All the credit to management, who were really the ones that had the vision pushing this. …[The tour] really got everybody seeing the power of how an artist who has incredible social and streaming numbers can take that to an audience.
What’s Chase Atlantic’s live show like?
They’re a full band – guitar, bass, drums and one of the band members plays sax. And the production is a huge LED wall … It is a total vibe and a party and you really feel like you’re at the church of Chase Atlantic and they’re giving their sermon. The audience is just going absolutely bananas, singing every single word, filling in the gaps when Mitchel, the singer, purposely doesn’t sing a part because he knows the audience is going to sing along with it. Everyone’s bouncing up and down and really just having the time of their lives.The live show is truly, truly amazing. What I always do is, like a proud dad, whenever I go to the shows I video it and send clips of the videos to the promoters like, look at this audience in L.A. or Toronto going apeshit for this group. You need to be involved because it’s truly a very special event.
They’re extremely engaging. Mitchel and his brother, Clinton, who plays saxophone, guitar, and sings backing vocals and then Christian, who’s the guitar player, the three of them, plus the other two members, Jesse and Pat, have such an incredible chemistry on stage. I believe that comes from Mitchel and Clinton being brothers and really having that family dynamic and then being able to express that from the stage.
What’s next for the band?
We have a tour [that will include] 5,000-capacity outdoor theaters. You’ll see them touring the summer, but the specifics aren’t out there yet because we’re still working out the deals. We’ll be set to announce that in the next month or so.
You work with a lot of other great artists too, like Jon Bellion, The Go-Go’s and David Byrne. Anything you can share about upcoming tour plans?
Unfortunately, we had a COVID issue with The Go-Go’s. They were supposed to play some shows around Christmas time and there was there was a COVID case within the organization. So I’m currently rescheduling those dates, but I suspect they’ll play in the late spring.
Bruce Glikas/WireImage/Getty Images – David Byrne
performs during the re-opening night curtain call for “American Utopia” on Broadway at The St. James Theatre on Oct. 17, 2021, in New York City.
We just recently signed David Byrne at the agency, which I was a part of. Talking Heads is one of their favorite bands of all time, so to get to be on the forefront of that is amazing. And for [Byrne] likely going to be looking at some festival opportunities, whether that’s him performing at festivals or even thinking about creating his own festival and what the curation of that would look like, once his “American Utopia” starts winding down on Broadway, so that will be great.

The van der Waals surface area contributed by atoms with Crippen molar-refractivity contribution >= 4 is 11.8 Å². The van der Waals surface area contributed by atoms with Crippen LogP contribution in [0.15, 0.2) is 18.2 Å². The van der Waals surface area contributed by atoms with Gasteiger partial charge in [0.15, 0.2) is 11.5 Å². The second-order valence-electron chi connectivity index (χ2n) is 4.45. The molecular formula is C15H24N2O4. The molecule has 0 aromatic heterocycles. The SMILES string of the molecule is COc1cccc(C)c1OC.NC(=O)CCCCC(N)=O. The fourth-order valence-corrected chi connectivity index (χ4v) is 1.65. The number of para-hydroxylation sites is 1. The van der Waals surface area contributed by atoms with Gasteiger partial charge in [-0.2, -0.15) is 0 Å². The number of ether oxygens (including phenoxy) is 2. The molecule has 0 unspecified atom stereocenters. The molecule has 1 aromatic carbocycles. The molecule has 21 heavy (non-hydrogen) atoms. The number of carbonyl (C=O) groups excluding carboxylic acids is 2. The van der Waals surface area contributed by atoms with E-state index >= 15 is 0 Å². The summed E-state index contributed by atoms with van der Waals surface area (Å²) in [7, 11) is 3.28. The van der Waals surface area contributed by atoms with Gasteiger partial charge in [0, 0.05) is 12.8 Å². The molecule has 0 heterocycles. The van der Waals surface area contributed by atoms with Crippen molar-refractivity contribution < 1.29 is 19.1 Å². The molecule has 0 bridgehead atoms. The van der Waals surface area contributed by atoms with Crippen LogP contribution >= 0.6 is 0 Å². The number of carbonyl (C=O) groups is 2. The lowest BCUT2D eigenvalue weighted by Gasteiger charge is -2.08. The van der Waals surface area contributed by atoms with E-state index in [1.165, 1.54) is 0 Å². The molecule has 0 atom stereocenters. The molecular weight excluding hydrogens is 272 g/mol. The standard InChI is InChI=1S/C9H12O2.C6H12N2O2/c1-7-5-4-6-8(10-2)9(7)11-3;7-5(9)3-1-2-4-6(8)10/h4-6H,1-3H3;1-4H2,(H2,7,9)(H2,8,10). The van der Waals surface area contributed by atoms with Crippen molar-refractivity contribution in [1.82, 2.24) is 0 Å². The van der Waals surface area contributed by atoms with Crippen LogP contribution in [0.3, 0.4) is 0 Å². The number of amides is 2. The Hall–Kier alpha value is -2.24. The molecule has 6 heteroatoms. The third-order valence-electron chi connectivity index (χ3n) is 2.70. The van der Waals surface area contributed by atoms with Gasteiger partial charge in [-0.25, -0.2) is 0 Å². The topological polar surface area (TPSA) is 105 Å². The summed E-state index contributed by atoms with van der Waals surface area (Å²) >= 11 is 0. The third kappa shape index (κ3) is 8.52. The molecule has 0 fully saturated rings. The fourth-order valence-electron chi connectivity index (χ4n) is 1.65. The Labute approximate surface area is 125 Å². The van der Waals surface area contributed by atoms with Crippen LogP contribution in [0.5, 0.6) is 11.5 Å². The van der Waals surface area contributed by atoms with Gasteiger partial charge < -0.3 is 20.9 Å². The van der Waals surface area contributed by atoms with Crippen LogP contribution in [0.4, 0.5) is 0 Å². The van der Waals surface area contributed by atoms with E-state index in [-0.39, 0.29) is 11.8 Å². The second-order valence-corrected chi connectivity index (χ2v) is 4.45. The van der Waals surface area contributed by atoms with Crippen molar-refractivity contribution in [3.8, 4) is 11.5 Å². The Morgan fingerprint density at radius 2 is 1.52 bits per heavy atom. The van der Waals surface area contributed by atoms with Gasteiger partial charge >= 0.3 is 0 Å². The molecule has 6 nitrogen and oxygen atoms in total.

I’ve been with Bellion since day one. That’s just been an unbelievable experience with him. He’s set to do a bunch of festivals later in the year and with more music coming out. It’s an insanely busy time. And I couldn’t be more excited about everything going on despite the difficulties of the world we’re living in.
Congratulations on signing David Byrne!
Thank you so much. It was a really long process but, I guess, good things come to those who wait. It really encompassed members from all across departments within the agency: film and television, branding, commercials, theater, publications. The team was so unified in building a compelling case to David, who is clearly a legend – (laughs) putting it mildly.
There were recently a bunch of major lineup announcements from Coachella, Bonnaroo and BottleRock. Nobody can really predict how the Omicron variant will continue to affect the live industry. What are your thoughts on the festival season this year?
Look, I think everyone is cautiously optimistic … because I think if it’s going to go like it did last year, we’ll be able to get to festival season and figure out the right protocols and what that looks like. And obviously, producers feel the same way or they wouldn’t be announcing their amazing lineups. I think you’re going to see even more festivals announced in the next several months. It’s going to be an exciting time and I think we’ll find a way to get through this and really make it special.
Since this interview was conducted, The Go-Go’s have announced rescheduled shows, with a run of March 24-31 gigs in San Francisco; Reno, Nev.; Temecula, Calif.; San Diego and Anaheim, Calif. A special hometown show scheduled for Los Angeles will be added at a later date. Presale tickets are available now and the general onsale starts Friday, January 28 at 10 a.m. PT.
Check out the confirmed routing below:
San Francisco, CA
House of Blues
San Diego, CA